Lucille Ball, Hollywood’s first true media mogul, stars in this “bold” (The Boston Globe), “boisterous novel” (The New Yorker) with a thrilling love story at its heart—from the award-winning, bestselling author of Chang & Eng and Half a Life
A WASHINGTON POST BEST BOOK OF THE YEAR • “A gorgeous, Technicolor take on America in the middle of the twentieth century.”—Colson Whitehead, Pulitzer Prize–winning author of The Nickel Boys
This indelible romance begins with a daring conceit—that the author’s grandfather may have had an affair with Lucille Ball. Strauss offers a fresh view of a celebrity America loved more than any other.
Lucille Ball—the most powerful woman in the history of Hollywood—was part of America’s first high-profile interracial marriage. She owned more movie sets than did any movie studio. She more or less single-handedly created the modern TV business. And yet Lucille’s off-camera life was in disarray. While acting out a happy marriage for millions, she suffered in private. Her partner couldn’t stay faithful. She struggled to balance her fame with the demands of being a mother, a creative genius, an entrepreneur, and, most of all, a symbol.
The Queen of Tuesday—Strauss’s follow-up to Half a Life, winner of the National Book Critics Circle Award—mixes fact and fiction, memoir and novel, to imagine the provocative story of a woman we thought we knew.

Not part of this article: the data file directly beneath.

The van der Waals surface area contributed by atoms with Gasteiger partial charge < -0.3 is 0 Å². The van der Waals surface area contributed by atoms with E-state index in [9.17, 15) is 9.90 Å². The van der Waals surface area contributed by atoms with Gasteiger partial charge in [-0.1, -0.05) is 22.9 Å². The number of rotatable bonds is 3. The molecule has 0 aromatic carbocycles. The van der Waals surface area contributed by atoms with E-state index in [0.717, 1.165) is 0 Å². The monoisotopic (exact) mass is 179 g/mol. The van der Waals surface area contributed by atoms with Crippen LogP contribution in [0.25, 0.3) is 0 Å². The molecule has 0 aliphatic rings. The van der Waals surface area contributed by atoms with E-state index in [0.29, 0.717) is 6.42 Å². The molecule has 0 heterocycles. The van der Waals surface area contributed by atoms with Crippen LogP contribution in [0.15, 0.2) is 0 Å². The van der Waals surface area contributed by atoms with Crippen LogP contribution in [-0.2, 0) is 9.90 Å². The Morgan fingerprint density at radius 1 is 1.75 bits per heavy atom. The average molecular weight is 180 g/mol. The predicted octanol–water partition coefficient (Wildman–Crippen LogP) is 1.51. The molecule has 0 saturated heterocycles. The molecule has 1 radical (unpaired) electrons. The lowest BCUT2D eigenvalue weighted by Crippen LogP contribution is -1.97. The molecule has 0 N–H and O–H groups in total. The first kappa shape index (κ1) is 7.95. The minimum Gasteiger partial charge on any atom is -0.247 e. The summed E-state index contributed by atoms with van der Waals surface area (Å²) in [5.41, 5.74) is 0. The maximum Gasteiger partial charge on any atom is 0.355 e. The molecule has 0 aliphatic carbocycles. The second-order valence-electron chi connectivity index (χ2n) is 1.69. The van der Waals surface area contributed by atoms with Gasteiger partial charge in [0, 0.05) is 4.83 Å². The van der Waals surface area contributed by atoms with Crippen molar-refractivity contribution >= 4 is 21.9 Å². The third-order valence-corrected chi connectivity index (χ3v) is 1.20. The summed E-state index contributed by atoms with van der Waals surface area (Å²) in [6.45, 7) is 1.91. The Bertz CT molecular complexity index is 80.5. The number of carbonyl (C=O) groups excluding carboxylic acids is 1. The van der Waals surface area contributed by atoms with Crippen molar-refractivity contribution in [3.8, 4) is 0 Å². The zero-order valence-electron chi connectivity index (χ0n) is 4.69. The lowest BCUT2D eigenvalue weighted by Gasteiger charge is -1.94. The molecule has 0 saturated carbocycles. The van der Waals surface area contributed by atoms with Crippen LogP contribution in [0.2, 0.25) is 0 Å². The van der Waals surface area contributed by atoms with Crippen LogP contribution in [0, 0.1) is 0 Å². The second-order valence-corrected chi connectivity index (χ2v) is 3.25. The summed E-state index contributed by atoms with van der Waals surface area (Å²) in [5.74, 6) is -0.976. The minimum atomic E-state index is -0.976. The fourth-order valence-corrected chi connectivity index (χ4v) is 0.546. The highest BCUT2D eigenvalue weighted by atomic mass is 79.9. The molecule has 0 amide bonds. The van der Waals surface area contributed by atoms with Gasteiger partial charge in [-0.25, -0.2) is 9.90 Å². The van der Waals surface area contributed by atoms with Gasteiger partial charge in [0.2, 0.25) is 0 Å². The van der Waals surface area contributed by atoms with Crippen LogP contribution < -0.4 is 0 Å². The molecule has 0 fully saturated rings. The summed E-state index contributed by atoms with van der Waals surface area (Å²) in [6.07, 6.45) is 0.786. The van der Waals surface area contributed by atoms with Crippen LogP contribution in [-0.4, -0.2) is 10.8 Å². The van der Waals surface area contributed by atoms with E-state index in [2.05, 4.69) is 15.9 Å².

Strauss's ambitious metafictional latest (after the NBCC Award-winning memoir Half a Life) blends autobiography and family history in an investigation of celebrity, memory, and the legacy of ambition. The queen of the title is Lucille Ball, who, in 1949, is a shrewd businesswoman whose funny faces subvert her beauty and add to her character, and whose domestic life is simulated in I Love Lucy, but the book's beating heart is Isidore Strauss, a Jewish builder, and, as the reader will eventually realize, the author's grandfather. Isidore meets Ball at a Coney Island event hosted by Fred Trump, and Strauss uses this detail to spin a story of a secret affair that explains why Isidore's marriage falls apart. The book is so clearly a labor of love that would be almost churlish to point out how labored it can feel, as when the narrator muses for two pages about Desi Arnaz's use and abuse of power, or when Isidore wallows in guilt for just one kiss. Strauss is at his best when harnessing Lucy's vital comedic and sexual force, but it's not sustained across the entire narrative. Still, the questions of how family legends both obscure and reveal the truth will keep readers turning the pages.